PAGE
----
Nevertheless, the following might be considered valid reasons for paying taxes later:
- Illness or Death
- Military Service
- Records Destroyed
- Natural Disaster
Caregivers might have planned on filling out their taxes, only to have a family member fall sick. Or, the taxpayer might have fallen sick. Or, if someone dies, tax payment might be late due to the wake, funeral costs and so forth.
Step by Step Guide for Filing
The IRS has made the late filing form easy to fill out. There are simply three sections: request, reason and supporting documentation. Here are the specific instructions for filling out each section.
1. Request for Extension
You will start by filling out your consumer information. Nowadays, the IRS will provide you with an information sticker label that saves you time. Simply place this on the top of the form.
Fill out Part 1: Request for Extension with the date that you want the payment extended to. This also has a box for the estimation of your tax. Refer to the last tax form that you used in the next section. And then, list the calendar year for which your request is being made.
2. Reason for Extension
Next, you must explain your undue hardship in Part 2: Reason for Extension. The IRS gives you five lines to explain your situation. The IRS wants a specific statement about something interrupting your normal life; the IRS will not grant extensions for general problems.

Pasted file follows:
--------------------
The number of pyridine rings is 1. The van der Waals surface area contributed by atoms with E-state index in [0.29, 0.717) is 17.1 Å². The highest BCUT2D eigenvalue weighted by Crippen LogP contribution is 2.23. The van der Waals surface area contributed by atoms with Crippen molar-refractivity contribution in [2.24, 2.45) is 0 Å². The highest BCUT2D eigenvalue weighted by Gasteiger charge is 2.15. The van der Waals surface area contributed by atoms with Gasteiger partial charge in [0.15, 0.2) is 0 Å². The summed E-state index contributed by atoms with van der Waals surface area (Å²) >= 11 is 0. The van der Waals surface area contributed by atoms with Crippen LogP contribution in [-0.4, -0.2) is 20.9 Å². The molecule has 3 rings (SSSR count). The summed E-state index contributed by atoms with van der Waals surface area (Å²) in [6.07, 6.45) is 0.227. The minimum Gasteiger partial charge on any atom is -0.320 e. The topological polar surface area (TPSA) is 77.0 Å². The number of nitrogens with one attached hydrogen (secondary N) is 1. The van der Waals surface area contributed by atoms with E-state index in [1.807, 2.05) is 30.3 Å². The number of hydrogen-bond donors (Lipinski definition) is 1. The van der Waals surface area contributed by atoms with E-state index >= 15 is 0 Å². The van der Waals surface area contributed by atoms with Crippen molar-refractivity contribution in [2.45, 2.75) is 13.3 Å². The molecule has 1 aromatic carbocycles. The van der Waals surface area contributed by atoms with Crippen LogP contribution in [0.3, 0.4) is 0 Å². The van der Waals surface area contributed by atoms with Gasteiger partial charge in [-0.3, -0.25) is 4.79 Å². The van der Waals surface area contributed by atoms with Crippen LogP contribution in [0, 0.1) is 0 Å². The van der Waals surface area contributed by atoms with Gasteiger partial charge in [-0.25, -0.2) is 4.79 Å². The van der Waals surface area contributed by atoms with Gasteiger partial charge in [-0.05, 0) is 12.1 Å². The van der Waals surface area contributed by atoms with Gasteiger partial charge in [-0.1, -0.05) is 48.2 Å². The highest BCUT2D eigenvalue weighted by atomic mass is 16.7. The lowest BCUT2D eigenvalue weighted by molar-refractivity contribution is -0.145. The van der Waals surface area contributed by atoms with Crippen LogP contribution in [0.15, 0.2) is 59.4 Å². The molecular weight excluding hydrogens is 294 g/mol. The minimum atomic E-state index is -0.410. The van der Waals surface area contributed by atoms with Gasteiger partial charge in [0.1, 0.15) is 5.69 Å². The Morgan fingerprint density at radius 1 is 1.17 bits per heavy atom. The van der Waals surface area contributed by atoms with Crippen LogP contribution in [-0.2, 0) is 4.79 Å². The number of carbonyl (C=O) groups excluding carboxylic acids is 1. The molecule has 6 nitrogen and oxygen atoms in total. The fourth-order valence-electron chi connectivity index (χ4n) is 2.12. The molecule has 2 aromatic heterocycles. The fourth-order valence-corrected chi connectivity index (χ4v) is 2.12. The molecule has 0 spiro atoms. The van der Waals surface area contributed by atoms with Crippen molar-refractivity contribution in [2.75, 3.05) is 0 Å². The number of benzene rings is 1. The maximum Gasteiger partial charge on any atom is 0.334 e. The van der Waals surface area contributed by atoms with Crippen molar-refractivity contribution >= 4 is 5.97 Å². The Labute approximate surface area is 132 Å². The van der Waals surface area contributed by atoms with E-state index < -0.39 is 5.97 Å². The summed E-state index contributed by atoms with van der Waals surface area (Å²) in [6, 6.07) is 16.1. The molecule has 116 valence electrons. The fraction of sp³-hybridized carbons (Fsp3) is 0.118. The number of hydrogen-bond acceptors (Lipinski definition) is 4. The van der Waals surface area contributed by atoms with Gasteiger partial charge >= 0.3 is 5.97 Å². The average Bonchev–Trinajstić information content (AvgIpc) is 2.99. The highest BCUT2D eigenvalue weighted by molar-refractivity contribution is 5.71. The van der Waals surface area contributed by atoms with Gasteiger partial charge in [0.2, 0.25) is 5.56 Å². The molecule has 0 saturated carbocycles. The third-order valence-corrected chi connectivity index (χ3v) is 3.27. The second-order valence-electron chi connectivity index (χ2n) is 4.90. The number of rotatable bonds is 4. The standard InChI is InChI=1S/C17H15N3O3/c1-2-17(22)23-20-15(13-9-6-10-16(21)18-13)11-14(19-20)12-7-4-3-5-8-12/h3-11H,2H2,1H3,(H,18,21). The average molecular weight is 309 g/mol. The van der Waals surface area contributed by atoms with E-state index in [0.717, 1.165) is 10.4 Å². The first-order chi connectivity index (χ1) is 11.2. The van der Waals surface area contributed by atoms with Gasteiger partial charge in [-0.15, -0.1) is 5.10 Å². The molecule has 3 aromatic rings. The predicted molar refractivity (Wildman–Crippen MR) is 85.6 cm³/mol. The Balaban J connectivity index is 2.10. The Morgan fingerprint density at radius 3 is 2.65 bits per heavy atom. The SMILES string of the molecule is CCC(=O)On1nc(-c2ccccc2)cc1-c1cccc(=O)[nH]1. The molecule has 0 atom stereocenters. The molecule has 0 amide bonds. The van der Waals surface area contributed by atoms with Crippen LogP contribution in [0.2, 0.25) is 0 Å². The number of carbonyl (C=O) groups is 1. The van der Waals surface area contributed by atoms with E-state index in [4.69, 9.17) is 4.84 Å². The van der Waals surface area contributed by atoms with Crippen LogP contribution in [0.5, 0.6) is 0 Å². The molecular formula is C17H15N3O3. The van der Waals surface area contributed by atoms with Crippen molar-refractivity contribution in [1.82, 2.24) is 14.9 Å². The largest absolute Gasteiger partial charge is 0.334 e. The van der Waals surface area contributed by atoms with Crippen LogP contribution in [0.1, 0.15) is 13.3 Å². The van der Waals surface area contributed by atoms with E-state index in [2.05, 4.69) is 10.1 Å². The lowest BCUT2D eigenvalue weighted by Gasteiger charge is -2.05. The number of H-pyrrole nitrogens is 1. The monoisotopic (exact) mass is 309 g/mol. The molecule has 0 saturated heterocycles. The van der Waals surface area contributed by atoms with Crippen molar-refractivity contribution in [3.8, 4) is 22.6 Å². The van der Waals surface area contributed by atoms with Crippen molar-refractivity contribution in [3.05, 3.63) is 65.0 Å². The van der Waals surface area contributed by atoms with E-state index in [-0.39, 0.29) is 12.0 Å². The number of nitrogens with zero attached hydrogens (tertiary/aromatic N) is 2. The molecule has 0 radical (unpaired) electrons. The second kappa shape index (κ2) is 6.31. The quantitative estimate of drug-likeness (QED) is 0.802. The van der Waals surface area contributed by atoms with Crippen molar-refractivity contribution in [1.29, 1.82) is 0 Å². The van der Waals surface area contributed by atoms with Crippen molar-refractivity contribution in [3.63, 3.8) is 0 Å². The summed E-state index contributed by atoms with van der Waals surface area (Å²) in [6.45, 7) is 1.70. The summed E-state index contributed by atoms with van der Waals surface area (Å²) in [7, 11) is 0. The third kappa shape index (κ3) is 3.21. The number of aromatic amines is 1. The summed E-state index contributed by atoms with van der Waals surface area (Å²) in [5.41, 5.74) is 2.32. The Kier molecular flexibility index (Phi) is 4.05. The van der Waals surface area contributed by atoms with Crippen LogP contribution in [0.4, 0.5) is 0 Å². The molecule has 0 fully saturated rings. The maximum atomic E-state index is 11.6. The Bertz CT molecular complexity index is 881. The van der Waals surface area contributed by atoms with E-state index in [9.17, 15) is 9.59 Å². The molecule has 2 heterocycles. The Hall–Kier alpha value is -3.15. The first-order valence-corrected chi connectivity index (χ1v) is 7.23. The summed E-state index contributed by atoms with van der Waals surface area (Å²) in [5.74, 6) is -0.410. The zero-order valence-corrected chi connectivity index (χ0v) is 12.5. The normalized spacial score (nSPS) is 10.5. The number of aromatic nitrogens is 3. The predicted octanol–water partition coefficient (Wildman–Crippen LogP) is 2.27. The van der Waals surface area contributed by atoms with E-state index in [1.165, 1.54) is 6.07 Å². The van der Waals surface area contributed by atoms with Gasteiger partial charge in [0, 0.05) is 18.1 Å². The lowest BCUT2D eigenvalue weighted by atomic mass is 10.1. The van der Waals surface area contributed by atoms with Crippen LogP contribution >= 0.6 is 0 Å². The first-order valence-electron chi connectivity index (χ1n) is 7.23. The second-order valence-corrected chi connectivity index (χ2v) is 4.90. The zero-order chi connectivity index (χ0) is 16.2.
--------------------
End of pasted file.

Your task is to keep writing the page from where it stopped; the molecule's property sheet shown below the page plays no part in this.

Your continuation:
3. Supporting Documentation
Finally, you must provide documentation to support your request. In Part 3: Supporting Documentation, you must attach and include the following:
- Assets & Liabilities
- Income & Expenses
The statement of assets and liabilities must show book and market value of assets for the end of the previous month. Securities must be designated as listed or unlisted. The itemized income and expenses list must be for “each of the 3 months prior to the due date of this tax.”
How Long is the Extension Period
The IRS generally extends tax payments and tax filing extensions for 6 months. For the 2018 tax season, the six-month deadline will be October 15. However, if you are out of teh country, the government usually can give an 18-month extension. Remember, extending your tax payment will not excuse you from paying interest on teh amount due.
If something makes it impossible for you to pay your taxes, don’t worry – just file 1127 and ask for an extension. The IRS will grant an extension for valid mishaps.
Should I File IRS Form 4868?
Did you know that there is another IRS Form 4868, called “Application for Automatic Extension of Time to File U.S. Individual Income Tax Return?” What is the difference between these two forms? With Form 4868, you need to pay your taxes on April 15th; with the other, you can delay payment.
IRS Form 4868 gives you 6 more months to fill out the tax form and submit it the IRS. You must estimate your taxes and pay them on April 15th to avoid a penalty.
You can buy yourself some time to pay your taxes or extend your tax filing. Or you can do both